Neurology Academy effects change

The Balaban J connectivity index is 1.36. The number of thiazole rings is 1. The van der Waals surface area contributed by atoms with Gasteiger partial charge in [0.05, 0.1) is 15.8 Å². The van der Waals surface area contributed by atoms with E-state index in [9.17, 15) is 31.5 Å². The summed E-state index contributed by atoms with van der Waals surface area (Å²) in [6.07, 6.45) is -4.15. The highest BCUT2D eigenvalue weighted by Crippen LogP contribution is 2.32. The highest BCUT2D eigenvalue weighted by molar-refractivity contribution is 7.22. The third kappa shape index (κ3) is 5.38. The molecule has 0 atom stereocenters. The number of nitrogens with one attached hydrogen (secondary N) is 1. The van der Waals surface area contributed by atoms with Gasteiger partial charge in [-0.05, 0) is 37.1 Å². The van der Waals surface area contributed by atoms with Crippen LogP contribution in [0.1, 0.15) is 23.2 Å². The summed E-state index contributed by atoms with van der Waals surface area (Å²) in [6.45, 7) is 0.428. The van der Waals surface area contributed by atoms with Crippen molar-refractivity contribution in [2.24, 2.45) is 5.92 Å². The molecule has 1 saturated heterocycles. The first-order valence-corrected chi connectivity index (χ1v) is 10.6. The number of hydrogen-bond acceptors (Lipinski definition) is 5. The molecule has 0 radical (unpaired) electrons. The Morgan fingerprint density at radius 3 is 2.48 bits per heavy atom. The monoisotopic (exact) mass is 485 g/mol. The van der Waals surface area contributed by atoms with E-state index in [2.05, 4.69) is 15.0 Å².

This year has been unprecedented in terms of the number of courses we have held, the quality improvements projects delivered and the new contacts who have shown interest in our training programmes. The Academy has prided itself on using education to effect change in practice for over 16 years and we are excited to see how these courses are stimulating interest in transforming neurology care.This year we have expanded the number and type of courses, all of which have been fully booked. We’ve shone a spotlight on many of our academy stars who have poured their passion and enthusiasm into quality improvements for their services but aside from the stars we highlighted, all the clinicians on our courses have in some way been able to shape their learning into service improvements.Aside from our regular Foundation and Advanced Parkinson’s MasterClasses in July, the Parkinson’s Academy presented Cutting Edge Science for Parkinson’s Clinicians attended by a diverse audience of neurologists, care of the elderly physicians, psychiatrists and Parkinson’s nurse specialists. The meeting was a chance to review advances in the clinical understanding of Parkinson’s and how to build these into routine clinical practice. The meeting was streamed live via webinar and attracted a significant number of on-line delegates as well as those who attended the meeting in person. This style of delivery was very welcome to a range of clinician’s who struggle to get time away from work. We are holding a similar meeting in 2019, so ensure you save the date, more details are within the newsletter.December 2018 also saw delivery of a “Rethinking Palliative Care” a Parkinson’s and dementia MasterClass specifically highlighting how palliative care, available from diagnosis onwards, can significantly improve quality of life. In March 2019 a second similar programme will open its doors to include a wider range of neurological conditions including MS and MND.The MS Academy has gone from strength to strength, this year the pinnacle being the Variance meeting we held in Birmingham in November, attended by Prof Adrian Williams representing NHS England and Dr Geraint Fuller lead for the Get it Right First Time (GIRFT) programme. Next year will be a significant year for neurology through GIRFT and we are delighted to be helping to shape future neurology strategy through our regional variance leads, each of which are leading the programme to shape change. With this in mind and following comments from Prof Gavin Giovannoni we will be adopting the following title for this network in the new year, The British MS Health Care Professionals Society.We established the academic faculty and strategic plan for the Headache and Migraine Academy which will be opening its doors in 2019 as well as our Neuropharmacist training, which is again another fully booked course being held early in the new year. The range of healthcare professionals interested in developing wider knowledge in neurology has been significant perhaps evidenced through the huge interest we are seeing through our website, and the service quality improvement projects we are sharing here. This year alone we have had 2 million visitors to the site which has included a steady stream of unique (first time) clinical visitors. In October we received almost 8,000 unique visitors and 7,000 in November. This is truly amazing and no doubt why our courses are full!A final thank you must go to all our pharma and charity partners who support much of the work that’s undertaken. Without them we would not be as successful in ensuring the quality improvements that have materialised over the years. We hope that through their engagement with us this has strengthened their relationships with clinical teams.From the Academy team and myself, have a wonderful Christmas and a healthy and happy New Year. We look forward to working with you all in 2019.Please forward our newsletter to your colleagues or ask them to subscribe to our mailing list.